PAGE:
This Is Why Tesla’s Stainless Steel Cybertrucks May Be Rusting

This Is Why Tesla’s Stainless Steel Cybertrucks May Be Rusting

During the Cybertruck’s unveiling in 2019, Tesla CEO Elon Musk claimed that the electric vehicle’s “ultra-hard stainless steel” body might be “literally bulletproof.” However, the Tesla truck’s exterior panels appear to be defenseless against water pistols. They apparently rust, as some owners claim.

Posting on the Cybertruck Owners Club forum, a user named Raxar risked the wrath of the Tesla faithful—already exercised by the Cybertruck’s numerous alleged design flaws—by stating that when they collected the $61,000 truck, “the advisor specifically mentioned the Cybertrucks develop orange rust marks in the rain.”

In a separate thread, the user vertigo3pc reported that “corrosion was forming on the metal” of his Cybertruck after it spent 11 days in the rain in Los Angeles.

Raxar, who also lives in California, posted what appeared to be close-up, rust-flecked images of his truck after driving it for two days in rain.

The Cybertruck does not ship with clear coat, that outermost layer of transparent paint that comes as standard on almost every new motor vehicle on the planet. Instead, each Cybertruck owner has the option to purchase a $5,000 urethane-based film to “wrap your Cybertruck in our premium satin clear paint films. Only available through Tesla.”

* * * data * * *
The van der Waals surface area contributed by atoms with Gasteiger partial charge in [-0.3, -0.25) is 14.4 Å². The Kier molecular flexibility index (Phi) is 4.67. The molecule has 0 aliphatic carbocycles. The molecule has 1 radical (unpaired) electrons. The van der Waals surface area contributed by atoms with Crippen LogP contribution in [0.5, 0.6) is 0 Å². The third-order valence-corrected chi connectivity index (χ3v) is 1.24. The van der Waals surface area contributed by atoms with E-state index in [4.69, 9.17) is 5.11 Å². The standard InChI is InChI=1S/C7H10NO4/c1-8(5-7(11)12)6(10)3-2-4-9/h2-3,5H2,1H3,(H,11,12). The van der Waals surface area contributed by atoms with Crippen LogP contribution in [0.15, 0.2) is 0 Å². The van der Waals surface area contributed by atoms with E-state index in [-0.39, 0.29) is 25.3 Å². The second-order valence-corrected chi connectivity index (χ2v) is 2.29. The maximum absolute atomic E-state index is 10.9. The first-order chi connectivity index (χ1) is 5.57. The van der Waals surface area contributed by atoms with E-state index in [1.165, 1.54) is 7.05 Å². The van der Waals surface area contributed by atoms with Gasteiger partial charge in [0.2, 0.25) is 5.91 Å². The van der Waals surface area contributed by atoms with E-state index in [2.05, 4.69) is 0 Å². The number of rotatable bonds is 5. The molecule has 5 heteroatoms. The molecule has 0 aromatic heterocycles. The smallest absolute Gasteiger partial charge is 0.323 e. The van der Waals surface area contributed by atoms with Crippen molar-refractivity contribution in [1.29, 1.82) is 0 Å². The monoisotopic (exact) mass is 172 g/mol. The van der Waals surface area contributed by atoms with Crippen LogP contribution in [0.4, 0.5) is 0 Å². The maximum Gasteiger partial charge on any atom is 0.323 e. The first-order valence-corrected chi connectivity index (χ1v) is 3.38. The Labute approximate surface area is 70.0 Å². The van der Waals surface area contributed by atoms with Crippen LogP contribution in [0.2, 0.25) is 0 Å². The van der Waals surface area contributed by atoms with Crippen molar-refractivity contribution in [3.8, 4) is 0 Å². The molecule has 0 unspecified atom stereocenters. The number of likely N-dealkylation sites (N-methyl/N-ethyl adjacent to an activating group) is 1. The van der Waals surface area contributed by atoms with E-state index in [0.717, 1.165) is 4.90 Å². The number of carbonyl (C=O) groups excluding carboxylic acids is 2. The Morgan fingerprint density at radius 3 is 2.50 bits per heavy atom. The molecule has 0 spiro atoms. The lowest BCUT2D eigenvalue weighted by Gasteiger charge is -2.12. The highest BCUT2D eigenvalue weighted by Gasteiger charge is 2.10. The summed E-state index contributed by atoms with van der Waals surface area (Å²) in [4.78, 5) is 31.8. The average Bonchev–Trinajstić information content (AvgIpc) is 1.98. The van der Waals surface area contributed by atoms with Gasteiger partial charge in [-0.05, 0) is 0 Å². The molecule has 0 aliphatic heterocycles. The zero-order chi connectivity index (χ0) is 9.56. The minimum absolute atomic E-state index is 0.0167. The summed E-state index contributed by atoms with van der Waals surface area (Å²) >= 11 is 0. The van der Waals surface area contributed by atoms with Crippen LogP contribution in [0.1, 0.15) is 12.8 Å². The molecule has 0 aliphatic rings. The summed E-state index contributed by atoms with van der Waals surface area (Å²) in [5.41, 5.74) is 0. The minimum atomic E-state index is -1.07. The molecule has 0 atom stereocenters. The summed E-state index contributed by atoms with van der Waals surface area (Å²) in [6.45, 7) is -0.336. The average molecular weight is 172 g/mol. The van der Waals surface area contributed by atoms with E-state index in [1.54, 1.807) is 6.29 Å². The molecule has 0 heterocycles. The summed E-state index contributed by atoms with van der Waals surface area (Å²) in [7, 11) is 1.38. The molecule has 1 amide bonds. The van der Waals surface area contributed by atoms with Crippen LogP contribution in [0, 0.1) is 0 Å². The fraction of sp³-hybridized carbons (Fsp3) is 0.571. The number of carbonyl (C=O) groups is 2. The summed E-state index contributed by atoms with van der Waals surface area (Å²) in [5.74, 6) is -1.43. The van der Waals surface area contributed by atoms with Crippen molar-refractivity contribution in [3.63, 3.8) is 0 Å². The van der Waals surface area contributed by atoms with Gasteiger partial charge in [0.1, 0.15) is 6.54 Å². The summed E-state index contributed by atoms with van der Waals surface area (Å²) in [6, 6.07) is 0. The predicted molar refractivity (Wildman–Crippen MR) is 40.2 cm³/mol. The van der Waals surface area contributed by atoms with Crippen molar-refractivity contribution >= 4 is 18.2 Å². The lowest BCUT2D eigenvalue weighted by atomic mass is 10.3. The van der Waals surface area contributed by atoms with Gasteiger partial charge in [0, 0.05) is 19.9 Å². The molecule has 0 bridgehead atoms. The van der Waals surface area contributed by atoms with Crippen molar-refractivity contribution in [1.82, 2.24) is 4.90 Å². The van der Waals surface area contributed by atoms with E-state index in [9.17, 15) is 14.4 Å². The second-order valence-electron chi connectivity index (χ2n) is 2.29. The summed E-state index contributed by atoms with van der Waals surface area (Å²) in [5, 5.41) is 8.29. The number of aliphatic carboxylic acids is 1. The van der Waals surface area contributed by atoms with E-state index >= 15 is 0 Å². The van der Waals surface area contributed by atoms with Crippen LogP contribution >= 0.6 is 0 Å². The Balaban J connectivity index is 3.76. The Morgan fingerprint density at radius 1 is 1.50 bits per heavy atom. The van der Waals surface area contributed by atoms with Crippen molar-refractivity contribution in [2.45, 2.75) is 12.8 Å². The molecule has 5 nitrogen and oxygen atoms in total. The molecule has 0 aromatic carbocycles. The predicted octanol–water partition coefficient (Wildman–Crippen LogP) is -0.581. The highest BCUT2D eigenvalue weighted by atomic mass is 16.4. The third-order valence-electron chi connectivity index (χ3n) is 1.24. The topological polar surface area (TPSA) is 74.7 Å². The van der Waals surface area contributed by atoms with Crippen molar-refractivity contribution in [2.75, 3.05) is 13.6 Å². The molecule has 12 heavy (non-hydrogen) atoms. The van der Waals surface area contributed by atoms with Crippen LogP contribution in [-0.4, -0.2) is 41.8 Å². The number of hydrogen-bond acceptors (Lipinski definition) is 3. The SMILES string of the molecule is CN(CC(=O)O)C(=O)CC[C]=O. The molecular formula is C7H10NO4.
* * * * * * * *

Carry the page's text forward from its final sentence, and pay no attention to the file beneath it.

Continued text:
Photograph: Andrej Sokolow/Getty Images

Who knew untreated stainless steel might not be such a good idea for the exterior of a motor vehicle, especially considering that cars typically get left sitting outside in all weather for 95 percent of their lives? The whole automotive industry, that’s who.

Aside from the 1980s DMC DeLorean and a shiny 1960s Porsche, car companies have long steered clear of stainless steel panels. The material is heavy, relatively expensive, and hard to work with. It’s also stiff, which makes it potentially more lethal to anybody unlucky enough to be struck by a vehicle built with the stuff.

Stainless steel also stains. “Stainless” does not mean “never stains,” just that it stains less than other steels.

Tesla says it uses proprietary stainless steel (possibly from Outokumpu of Finland, Europe’s largest producer, which runs a plant in Calvert, Alabama). However, even proprietary stainless steels can stain, especially if any cheaper steel fittings beneath the Cybertruck’s panels react with the stainless product.

There are five basic families of “stainless steel”: austenitic, ferritic, martensitic, duplex, and precipitation hardened. Some containing chromium among other constituents, such as nickel and molybdenum, are more corrosion-resistant than others, forming an impervious and protective molecular-scale surface barrier of chromium oxide.

Carlton Reid

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